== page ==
The Game: Goldratt presents a game in Chapter 14, the “die and matchsticks” game. The heart of the game is this: suppose you have 5 people taking matchsticks from a bowl to its left (if there are any) and putting them on a bowl to its right. The first person takes from an infinite bowl, so the first person always has matchsticks to move to its right. Also, the persons have a random efficiency, so they can transfer a random number of tokens from 1 to 6 (a dice roll) during each round, Its important to realize that people can only pick up matchsticks if they are there: if a person wants to pick up 6 matchsticks but there are only 2 in its “source” bowl, it will only pick up the two available. This example game removes many distractions from an often complex manufacturing problem. There are no shifts, downtime, processing time, move time, time for cadence, The problem accentuates how variability affects the system throughput.

rolling the dice

Is your intuition right?

A chain of workers try to move matchsticks to the right, and because of the “random pick between “1 and 6”, we can safely say that on average the first worker will move, on average, 3.5 matchsticks at each turn. We might be tempted to think that the whole chain will have the same overall efficiency and will hence move 3.5 tokens at each turn on average. Clearly, this is not the case, because the difference between the assumption and a statistically calculated version is 28%.

Simulation Results Number of match sticks exiting system per roll
100 rolls   – 30 Replications 2.41
1.000 rolls   – 30 Replications 2.59   – A 7.2% improvement in accuracy.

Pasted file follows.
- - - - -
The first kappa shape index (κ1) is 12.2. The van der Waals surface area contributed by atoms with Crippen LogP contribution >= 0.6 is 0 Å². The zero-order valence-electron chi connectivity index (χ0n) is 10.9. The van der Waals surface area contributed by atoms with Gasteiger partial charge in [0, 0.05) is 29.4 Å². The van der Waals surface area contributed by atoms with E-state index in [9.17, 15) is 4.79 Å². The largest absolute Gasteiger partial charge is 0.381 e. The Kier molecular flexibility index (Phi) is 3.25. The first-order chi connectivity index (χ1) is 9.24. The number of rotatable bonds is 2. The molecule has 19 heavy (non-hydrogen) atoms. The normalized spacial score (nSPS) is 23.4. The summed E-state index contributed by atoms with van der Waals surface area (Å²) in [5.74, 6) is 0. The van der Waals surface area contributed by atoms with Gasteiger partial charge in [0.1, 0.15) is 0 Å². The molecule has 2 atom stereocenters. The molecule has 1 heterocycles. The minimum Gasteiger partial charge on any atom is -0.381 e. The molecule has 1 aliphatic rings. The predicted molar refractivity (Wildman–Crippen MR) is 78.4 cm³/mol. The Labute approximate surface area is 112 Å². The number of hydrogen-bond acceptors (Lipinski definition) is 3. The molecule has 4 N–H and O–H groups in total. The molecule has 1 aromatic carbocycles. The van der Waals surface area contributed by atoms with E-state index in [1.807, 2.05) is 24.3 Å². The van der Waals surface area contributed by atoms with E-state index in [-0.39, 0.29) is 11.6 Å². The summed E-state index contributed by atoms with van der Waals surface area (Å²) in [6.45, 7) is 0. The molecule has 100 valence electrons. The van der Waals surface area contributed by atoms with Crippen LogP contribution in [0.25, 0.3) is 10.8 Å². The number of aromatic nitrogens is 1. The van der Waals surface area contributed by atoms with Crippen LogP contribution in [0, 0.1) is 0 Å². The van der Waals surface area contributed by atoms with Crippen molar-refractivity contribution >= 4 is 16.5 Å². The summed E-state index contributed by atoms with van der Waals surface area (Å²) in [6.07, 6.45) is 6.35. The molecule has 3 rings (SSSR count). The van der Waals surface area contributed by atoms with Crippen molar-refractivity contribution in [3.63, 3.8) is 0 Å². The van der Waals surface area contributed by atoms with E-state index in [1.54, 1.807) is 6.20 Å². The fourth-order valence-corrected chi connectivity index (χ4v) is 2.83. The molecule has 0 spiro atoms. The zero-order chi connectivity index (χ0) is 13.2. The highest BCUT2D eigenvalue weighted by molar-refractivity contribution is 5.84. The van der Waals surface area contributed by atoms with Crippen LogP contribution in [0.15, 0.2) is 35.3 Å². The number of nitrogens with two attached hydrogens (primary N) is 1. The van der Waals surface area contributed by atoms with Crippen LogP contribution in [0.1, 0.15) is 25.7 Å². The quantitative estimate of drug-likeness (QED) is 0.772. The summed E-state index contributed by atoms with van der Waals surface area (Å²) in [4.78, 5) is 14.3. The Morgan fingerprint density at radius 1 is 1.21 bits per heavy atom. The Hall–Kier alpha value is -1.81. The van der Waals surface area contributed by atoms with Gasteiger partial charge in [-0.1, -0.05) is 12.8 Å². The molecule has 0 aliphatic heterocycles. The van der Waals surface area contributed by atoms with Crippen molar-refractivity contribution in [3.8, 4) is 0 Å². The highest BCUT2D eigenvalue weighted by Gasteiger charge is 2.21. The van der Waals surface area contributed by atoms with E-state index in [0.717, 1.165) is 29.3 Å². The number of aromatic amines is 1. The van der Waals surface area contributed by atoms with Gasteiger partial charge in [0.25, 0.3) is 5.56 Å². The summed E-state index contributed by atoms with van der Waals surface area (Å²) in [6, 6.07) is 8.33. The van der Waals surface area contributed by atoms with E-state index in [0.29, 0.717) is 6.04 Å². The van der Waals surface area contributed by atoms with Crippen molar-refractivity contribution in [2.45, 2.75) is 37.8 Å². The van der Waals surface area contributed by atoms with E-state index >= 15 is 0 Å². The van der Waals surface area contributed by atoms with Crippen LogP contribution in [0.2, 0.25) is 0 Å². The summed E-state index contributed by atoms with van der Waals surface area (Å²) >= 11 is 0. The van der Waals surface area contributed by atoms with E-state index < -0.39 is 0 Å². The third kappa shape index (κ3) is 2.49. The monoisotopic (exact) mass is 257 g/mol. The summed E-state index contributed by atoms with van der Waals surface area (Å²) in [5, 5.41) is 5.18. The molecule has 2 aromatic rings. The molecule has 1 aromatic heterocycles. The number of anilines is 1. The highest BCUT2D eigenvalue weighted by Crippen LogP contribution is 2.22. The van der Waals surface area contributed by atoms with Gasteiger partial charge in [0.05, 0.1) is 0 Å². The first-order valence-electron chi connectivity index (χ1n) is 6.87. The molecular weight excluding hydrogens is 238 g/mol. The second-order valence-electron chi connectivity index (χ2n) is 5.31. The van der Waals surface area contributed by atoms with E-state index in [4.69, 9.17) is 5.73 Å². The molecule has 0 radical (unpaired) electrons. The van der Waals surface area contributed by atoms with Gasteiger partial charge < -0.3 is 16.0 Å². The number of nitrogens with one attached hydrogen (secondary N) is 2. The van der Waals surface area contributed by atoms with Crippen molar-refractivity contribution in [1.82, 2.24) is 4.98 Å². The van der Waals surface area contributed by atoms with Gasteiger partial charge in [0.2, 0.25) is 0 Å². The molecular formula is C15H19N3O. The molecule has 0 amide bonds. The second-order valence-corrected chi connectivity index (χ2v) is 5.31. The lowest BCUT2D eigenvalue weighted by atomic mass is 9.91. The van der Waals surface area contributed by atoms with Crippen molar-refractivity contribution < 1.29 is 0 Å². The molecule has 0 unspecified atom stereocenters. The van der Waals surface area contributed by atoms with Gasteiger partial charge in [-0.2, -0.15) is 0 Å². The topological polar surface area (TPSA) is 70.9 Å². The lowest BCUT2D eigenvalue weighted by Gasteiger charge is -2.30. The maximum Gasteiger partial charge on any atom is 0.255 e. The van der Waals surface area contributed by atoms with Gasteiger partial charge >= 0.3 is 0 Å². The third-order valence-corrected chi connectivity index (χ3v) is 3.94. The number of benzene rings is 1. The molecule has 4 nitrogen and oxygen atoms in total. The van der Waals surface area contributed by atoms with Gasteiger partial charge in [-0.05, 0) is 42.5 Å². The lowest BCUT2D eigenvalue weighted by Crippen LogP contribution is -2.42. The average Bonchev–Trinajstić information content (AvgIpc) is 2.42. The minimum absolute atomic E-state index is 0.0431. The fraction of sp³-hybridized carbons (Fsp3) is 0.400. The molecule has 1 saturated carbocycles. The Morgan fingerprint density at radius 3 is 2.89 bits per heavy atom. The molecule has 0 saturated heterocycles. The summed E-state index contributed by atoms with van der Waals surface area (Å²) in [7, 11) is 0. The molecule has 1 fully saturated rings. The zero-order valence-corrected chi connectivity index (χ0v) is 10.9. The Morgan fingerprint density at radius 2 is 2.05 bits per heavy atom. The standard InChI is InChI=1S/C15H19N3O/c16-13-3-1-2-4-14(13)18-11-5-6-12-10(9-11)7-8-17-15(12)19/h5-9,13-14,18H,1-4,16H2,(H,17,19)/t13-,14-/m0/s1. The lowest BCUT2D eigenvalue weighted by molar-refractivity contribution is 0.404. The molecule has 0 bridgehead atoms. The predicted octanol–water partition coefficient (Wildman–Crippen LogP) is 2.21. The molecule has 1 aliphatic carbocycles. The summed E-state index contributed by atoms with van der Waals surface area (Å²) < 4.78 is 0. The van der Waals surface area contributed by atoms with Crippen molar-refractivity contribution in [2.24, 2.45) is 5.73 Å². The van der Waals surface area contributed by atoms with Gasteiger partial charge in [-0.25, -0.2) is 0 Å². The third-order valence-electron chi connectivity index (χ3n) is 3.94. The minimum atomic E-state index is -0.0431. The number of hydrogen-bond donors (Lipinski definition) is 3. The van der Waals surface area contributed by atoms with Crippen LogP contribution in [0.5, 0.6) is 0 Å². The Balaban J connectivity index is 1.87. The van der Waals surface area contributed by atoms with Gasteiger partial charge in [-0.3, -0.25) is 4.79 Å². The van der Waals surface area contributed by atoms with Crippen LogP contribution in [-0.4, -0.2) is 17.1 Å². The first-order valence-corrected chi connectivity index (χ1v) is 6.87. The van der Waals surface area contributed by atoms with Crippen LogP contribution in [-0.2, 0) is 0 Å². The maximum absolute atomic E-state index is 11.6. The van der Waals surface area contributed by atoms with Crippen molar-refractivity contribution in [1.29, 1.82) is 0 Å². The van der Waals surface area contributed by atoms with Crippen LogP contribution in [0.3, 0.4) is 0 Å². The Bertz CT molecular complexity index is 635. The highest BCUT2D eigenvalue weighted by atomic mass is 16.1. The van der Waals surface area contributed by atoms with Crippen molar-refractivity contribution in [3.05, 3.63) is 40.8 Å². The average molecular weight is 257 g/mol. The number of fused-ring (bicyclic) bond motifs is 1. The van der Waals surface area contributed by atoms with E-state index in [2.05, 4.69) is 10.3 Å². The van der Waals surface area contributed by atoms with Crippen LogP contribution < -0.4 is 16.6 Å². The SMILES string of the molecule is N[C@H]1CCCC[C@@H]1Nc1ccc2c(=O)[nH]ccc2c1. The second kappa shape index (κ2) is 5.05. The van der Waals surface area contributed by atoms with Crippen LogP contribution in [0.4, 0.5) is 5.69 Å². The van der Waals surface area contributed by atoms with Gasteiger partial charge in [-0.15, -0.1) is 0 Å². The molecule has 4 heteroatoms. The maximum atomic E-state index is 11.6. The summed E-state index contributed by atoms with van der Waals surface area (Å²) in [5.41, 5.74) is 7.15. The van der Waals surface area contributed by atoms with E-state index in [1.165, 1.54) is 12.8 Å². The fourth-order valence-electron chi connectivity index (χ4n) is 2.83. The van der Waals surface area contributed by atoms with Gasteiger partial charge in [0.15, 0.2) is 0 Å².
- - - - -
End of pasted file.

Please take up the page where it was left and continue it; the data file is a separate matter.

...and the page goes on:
10,000 rolls   – 30 Replications 2.64   – A 1.9% improvement in accuracy. A volume of 10,000 Rolls
X 30 replications provides 300,000 samples.

Why is the “chained throughput” (total throughput) so much lower that anticipated?

Lower throughput resulting from variability of the stations is the key learning objective of this exercise and is applicable to all service and manufacturing systems. When a station is expected to move a specified quantity forward, but insufficient quantity is available, production is lost forever. The principle is not just true for quantities. The same principle applies to times. For this reason, systems under perform from a plan developed using averages.

What additional lessons come from this example?

Additional samples provide greater accuracy but at a cost of reduced value

Increasing the samples improves the accuracy of the calculation. but consider the accuracy of the input before deciding how many samples might be needed. If your input is accurate to plus or minus five percent, then don’t try to gain more accuracy by running excessive samples. On the other hand, if the inputs are accurate to a hundredth of a percent, then increased sample is important.

Manually calculating the throughput is challenging

Most calculations assume an average rate of production, because handling variability is complex. However, using average calculations would be off by about 30%! How would you accurately calculate the throughput of this system manually? Most people lack the skill to accurately calculate the throughput of this simple system. If you did calculate it manually, how would you check your work? If you could make the calculation and verify that the work was accurate, what would you do when management decided to change the way the system worked or wanted to try several options? What if, instead of 5 identical stations, each station was different or consisted of more stations? How would you convince your audience that your projections’ were accurate?

Play the Match Stick Game

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